BROOKLINE, Mass. — For at least 16 hours—the time between his last putt on Friday evening and his first tee shot on Saturday afternoon—Joel Dahmen sat on top of the professional golf universe. A kid from Clarkston, Wash., a small town near the Idaho border, shared the lead halfway through the United States Open after shooting 67-68. He’s a truly unlikely contender considering he almost didn’t even try to qualify. Dahmen, among the most self-deprecating guys on the PGA Tour, told the Athletic on Sunday of the Memorial that “if I qualify, I’m just signing up to get my ass kicked.” He has said numerous times that he does not believe he can win a major. That alone paints him as the classic underdog. But there’s so much more to this tale.
Dahmen flunked out of the University of Washington in 2006 after one year and began working at a local golf course. These were what the 34-year-old calls his “young and dumb” days. Any money he’d earn at the golf course would be funneled directly toward beer. His future was a giant unknown—but man, could he play. A year after he left UW, Dahmen was playing a practice round for the Washington State Amateur when he and fellow Washington Husky-turned-PGA Tour player Nick Taylor were paired in a practice round with Brad Yosaitis, whose father, Bob, was caddieing for his son that week. (Dahmen went on to win the tournament by six shots). Joel and Bob Yosaitis became fast friends, seeing each other at the hotel that week and keeping in touch as their paths diverged. Two years later, when Dahmen decided to turn pro with no money and no clue where to start, Yosaitis agreed to sponsor him.
“There’s probably a big word that’s perfect to describe it,” he says of the chance encounter that changed his life, “but all I got is lucky. Super, super lucky. Changed my life.”
For Yosaitis, it was about helping someone he cared about. A former jet-fuel trader based out of Hawaii, he sold his business to Ross Aviation for a lucrative sum in 2008. “I’ve been fortunate in life, and I have a fair amount of money,” Yosaitis says. “I never looked at [the deal with Dahmen] as making money. The agreement was, I’ll give you the money you need, and hopefully you can do well enough to repay me. And if you don’t do well enough to repay me, I’ll have helped you out.”
That was it. No documents. No strings attached. Yosaitis wired Dahmen $15,000 to kick-start his career. “A pipe dream at the time,” Dahmen says.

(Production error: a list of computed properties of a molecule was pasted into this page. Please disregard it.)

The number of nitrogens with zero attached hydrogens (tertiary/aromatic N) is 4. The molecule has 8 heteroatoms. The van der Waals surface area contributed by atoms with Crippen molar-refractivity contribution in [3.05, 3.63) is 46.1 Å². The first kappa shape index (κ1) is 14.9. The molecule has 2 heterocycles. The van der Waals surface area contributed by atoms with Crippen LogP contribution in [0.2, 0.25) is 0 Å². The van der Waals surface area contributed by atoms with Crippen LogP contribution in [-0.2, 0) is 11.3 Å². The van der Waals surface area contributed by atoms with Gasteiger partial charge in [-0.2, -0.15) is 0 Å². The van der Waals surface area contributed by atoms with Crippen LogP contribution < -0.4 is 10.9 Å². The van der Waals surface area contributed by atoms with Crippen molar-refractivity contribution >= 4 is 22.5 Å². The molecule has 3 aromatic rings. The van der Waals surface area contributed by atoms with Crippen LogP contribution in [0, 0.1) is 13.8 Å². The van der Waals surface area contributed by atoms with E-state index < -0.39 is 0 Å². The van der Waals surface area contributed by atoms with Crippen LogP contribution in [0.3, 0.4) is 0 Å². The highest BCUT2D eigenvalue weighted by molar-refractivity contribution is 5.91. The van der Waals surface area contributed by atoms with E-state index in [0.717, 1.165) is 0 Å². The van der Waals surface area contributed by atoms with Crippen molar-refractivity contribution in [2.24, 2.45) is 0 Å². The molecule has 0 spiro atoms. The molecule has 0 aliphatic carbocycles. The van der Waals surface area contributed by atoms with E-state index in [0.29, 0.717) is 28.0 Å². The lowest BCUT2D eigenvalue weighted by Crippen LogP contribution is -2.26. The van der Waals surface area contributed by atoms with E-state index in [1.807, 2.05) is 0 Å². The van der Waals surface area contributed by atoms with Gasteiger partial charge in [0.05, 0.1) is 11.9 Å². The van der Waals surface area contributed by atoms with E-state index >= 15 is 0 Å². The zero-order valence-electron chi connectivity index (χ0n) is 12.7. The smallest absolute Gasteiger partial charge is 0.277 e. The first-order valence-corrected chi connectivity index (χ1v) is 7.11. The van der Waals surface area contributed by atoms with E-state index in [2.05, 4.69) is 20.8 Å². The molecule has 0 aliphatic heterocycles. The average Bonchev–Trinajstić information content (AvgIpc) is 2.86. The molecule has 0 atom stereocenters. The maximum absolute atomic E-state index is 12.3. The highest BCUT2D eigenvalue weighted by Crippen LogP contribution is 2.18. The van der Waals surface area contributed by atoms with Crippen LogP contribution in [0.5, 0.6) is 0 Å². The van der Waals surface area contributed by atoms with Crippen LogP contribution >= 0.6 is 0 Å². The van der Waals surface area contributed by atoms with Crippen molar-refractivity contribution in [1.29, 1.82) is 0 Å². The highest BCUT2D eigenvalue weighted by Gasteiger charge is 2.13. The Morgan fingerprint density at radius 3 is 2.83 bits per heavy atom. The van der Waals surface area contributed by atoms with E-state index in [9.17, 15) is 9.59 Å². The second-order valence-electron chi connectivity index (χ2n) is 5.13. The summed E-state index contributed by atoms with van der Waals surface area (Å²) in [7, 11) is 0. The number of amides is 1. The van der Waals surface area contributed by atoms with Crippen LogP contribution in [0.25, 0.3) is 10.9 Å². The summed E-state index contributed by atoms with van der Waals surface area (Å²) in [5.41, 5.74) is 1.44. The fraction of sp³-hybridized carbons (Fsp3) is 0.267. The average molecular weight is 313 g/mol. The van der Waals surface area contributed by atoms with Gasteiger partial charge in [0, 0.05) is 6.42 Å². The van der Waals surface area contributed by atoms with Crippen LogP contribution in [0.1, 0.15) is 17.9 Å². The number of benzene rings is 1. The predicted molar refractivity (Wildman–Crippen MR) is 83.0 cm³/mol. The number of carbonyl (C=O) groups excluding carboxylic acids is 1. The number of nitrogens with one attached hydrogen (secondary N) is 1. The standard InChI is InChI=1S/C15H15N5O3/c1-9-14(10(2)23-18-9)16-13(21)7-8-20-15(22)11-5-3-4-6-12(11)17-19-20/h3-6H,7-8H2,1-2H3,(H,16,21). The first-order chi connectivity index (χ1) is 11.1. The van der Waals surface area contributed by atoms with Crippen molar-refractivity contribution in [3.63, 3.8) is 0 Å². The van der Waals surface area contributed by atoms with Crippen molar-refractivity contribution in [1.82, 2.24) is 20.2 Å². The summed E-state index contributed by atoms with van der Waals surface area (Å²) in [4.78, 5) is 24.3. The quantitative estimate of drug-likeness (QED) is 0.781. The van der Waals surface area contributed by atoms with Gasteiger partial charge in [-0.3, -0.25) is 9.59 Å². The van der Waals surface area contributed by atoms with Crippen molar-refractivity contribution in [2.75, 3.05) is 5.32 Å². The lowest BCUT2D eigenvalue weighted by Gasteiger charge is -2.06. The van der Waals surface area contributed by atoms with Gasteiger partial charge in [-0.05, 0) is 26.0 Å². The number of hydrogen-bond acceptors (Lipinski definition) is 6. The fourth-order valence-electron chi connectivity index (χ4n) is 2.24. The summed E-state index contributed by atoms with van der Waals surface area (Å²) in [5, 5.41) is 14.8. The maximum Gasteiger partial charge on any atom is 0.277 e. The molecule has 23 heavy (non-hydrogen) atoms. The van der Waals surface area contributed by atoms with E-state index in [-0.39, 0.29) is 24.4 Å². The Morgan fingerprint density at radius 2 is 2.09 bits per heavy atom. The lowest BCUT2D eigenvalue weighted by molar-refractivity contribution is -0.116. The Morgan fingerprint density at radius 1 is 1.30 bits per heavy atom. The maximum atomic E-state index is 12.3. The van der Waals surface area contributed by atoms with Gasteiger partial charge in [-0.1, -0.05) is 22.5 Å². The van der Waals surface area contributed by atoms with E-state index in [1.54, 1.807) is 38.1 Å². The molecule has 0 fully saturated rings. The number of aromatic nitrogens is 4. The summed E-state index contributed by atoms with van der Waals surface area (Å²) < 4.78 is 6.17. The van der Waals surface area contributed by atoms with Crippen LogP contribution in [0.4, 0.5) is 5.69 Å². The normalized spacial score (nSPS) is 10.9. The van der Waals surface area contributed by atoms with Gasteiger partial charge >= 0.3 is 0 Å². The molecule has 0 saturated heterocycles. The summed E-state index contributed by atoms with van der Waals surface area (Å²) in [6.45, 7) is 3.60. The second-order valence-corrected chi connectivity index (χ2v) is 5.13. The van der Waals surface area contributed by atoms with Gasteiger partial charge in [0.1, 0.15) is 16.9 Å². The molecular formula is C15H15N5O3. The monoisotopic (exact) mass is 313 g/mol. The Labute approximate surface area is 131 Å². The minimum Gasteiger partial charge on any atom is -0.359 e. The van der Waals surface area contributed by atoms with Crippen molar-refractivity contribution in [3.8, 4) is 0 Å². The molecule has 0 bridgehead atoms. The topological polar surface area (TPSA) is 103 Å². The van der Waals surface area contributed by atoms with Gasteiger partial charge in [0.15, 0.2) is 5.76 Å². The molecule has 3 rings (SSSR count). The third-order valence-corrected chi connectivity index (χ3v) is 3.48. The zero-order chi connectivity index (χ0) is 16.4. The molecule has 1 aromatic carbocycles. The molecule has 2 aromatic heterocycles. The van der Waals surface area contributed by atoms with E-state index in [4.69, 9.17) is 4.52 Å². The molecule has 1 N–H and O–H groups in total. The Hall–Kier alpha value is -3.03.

The relationship blossomed into something quasi-familial. Dahmen played 10 PGA Tour Canada events in 2010 and made $11,742. But then he noticed a lump on his scrotum. Scans showed testicular cancer, and Dahmen, at 23, found himself facing the fight of his life with no health insurance. So he called Uncle Bob.
When Uncle Bob picked up, Joel was in tears. “I was in shock,” Yosaitis says. “I told the doctor, I want you to operate on Joel right away. The doctor said there was no insurance to cover it. So I said, ‘Here’s my credit-card number. Operate on him.’”
Dahmen got healthy and returned to his circuitous journey to the PGA Tour. In six Canadian Tour events in 2011, he made $11,225. He failed to break the $12,000 barrier again in 2012. Then something clicked in 2013 ($22,528), and the real breakthrough came the next year when he won the tour’s Order of Merit to get his Web.com Tour card.
During those lean years, between golf expenses and chemotherapy treatment, Yosaitis estimates he spent more than $250,000 supporting Dahmen. “Eventually,” Yosaitis says with a laugh, “I just said, ‘Look, Joel, just take my credit card.’ I’m too busy to be worrying about every time you call me up asking me to write a check. I said charge whatever you want.”
Dahmen got his PGA Tour card for the 2016-’17 season by the slimmest of margins, finishing 25th on the Web.com Tour money list and beating unlucky No. 26, Xander Schauffele, by $975. Five years later, Dahmen is a PGA Tour winner and has made more than $8.6 million. And Uncle Bob watches happily from afar without having made a single penny in profit.
“A lot of people say, ‘Oh, if you’re good enough, you’ll always make it,’ ” Dahmen says. “I don’t know if, without Bob, I would have even tried.”